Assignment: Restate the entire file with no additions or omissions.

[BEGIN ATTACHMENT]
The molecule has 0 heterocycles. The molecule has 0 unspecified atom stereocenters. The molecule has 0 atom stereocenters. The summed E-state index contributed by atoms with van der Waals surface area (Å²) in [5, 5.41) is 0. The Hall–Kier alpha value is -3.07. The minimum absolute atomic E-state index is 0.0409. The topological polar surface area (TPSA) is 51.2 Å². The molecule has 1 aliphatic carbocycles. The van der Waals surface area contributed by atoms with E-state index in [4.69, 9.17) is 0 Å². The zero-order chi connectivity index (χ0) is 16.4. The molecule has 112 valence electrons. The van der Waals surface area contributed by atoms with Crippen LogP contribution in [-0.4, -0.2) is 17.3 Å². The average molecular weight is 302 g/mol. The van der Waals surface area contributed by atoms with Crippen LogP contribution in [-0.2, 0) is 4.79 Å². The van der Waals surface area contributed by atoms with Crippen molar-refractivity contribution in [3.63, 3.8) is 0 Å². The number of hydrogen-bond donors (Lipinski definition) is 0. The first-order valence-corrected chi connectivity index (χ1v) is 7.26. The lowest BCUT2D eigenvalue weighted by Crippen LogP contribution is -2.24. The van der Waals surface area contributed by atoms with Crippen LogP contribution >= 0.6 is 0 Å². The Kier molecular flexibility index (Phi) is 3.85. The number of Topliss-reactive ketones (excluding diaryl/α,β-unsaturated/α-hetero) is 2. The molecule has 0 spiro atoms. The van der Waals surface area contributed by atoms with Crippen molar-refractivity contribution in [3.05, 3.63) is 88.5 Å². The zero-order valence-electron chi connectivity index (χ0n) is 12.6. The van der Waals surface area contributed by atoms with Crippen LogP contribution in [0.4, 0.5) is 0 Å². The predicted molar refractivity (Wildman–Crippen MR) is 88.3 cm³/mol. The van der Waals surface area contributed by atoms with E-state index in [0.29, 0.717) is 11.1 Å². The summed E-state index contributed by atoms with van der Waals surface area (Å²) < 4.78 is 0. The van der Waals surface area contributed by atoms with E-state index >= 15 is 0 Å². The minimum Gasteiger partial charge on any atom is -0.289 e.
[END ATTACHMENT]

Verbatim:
The molecule has 0 heterocycles. The molecule has 0 unspecified atom stereocenters. The molecule has 0 atom stereocenters. The summed E-state index contributed by atoms with van der Waals surface area (Å²) in [5, 5.41) is 0. The Hall–Kier alpha value is -3.07. The minimum absolute atomic E-state index is 0.0409. The topological polar surface area (TPSA) is 51.2 Å². The molecule has 1 aliphatic carbocycles. The van der Waals surface area contributed by atoms with E-state index in [4.69, 9.17) is 0 Å². The zero-order chi connectivity index (χ0) is 16.4. The molecule has 112 valence electrons. The van der Waals surface area contributed by atoms with Crippen LogP contribution in [-0.4, -0.2) is 17.3 Å². The average molecular weight is 302 g/mol. The van der Waals surface area contributed by atoms with Crippen LogP contribution in [-0.2, 0) is 4.79 Å². The van der Waals surface area contributed by atoms with Crippen molar-refractivity contribution in [3.63, 3.8) is 0 Å². The number of hydrogen-bond donors (Lipinski definition) is 0. The first-order valence-corrected chi connectivity index (χ1v) is 7.26. The lowest BCUT2D eigenvalue weighted by Crippen LogP contribution is -2.24. The van der Waals surface area contributed by atoms with Crippen LogP contribution >= 0.6 is 0 Å². The Kier molecular flexibility index (Phi) is 3.85. The number of Topliss-reactive ketones (excluding diaryl/α,β-unsaturated/α-hetero) is 2. The molecule has 0 spiro atoms. The van der Waals surface area contributed by atoms with Crippen molar-refractivity contribution in [3.05, 3.63) is 88.5 Å². The zero-order valence-electron chi connectivity index (χ0n) is 12.6. The van der Waals surface area contributed by atoms with Crippen LogP contribution in [0.4, 0.5) is 0 Å². The predicted molar refractivity (Wildman–Crippen MR) is 88.3 cm³/mol. The van der Waals surface area contributed by atoms with E-state index in [0.29, 0.717) is 11.1 Å². The summed E-state index contributed by atoms with van der Waals surface area (Å²) < 4.78 is 0. The van der Waals surface area contributed by atoms with E-state index >= 15 is 0 Å². The minimum Gasteiger partial charge on any atom is -0.289 e.